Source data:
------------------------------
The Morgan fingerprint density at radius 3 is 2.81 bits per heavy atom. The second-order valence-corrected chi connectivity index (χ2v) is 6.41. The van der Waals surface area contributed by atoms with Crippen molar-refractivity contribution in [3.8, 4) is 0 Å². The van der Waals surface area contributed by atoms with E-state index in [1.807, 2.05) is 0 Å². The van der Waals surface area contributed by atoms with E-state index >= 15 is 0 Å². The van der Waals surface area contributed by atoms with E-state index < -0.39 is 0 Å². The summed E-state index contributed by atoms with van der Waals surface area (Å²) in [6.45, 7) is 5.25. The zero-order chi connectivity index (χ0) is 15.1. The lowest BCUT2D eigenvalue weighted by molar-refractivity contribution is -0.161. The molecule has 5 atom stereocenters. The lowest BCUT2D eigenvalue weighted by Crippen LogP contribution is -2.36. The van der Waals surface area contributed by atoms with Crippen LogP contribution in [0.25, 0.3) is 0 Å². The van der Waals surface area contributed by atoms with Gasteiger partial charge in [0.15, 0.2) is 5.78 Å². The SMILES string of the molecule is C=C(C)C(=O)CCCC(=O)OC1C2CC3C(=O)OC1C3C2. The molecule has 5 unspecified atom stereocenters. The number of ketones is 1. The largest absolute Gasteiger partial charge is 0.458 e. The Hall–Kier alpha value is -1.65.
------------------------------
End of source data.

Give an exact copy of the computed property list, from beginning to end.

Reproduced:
The Morgan fingerprint density at radius 3 is 2.81 bits per heavy atom. The second-order valence-corrected chi connectivity index (χ2v) is 6.41. The van der Waals surface area contributed by atoms with Crippen molar-refractivity contribution in [3.8, 4) is 0 Å². The van der Waals surface area contributed by atoms with E-state index in [1.807, 2.05) is 0 Å². The van der Waals surface area contributed by atoms with E-state index >= 15 is 0 Å². The van der Waals surface area contributed by atoms with E-state index < -0.39 is 0 Å². The summed E-state index contributed by atoms with van der Waals surface area (Å²) in [6.45, 7) is 5.25. The zero-order chi connectivity index (χ0) is 15.1. The lowest BCUT2D eigenvalue weighted by molar-refractivity contribution is -0.161. The molecule has 5 atom stereocenters. The lowest BCUT2D eigenvalue weighted by Crippen LogP contribution is -2.36. The van der Waals surface area contributed by atoms with Crippen LogP contribution in [0.25, 0.3) is 0 Å². The van der Waals surface area contributed by atoms with Gasteiger partial charge in [0.15, 0.2) is 5.78 Å². The SMILES string of the molecule is C=C(C)C(=O)CCCC(=O)OC1C2CC3C(=O)OC1C3C2. The molecule has 5 unspecified atom stereocenters. The number of ketones is 1. The largest absolute Gasteiger partial charge is 0.458 e. The Hall–Kier alpha value is -1.65.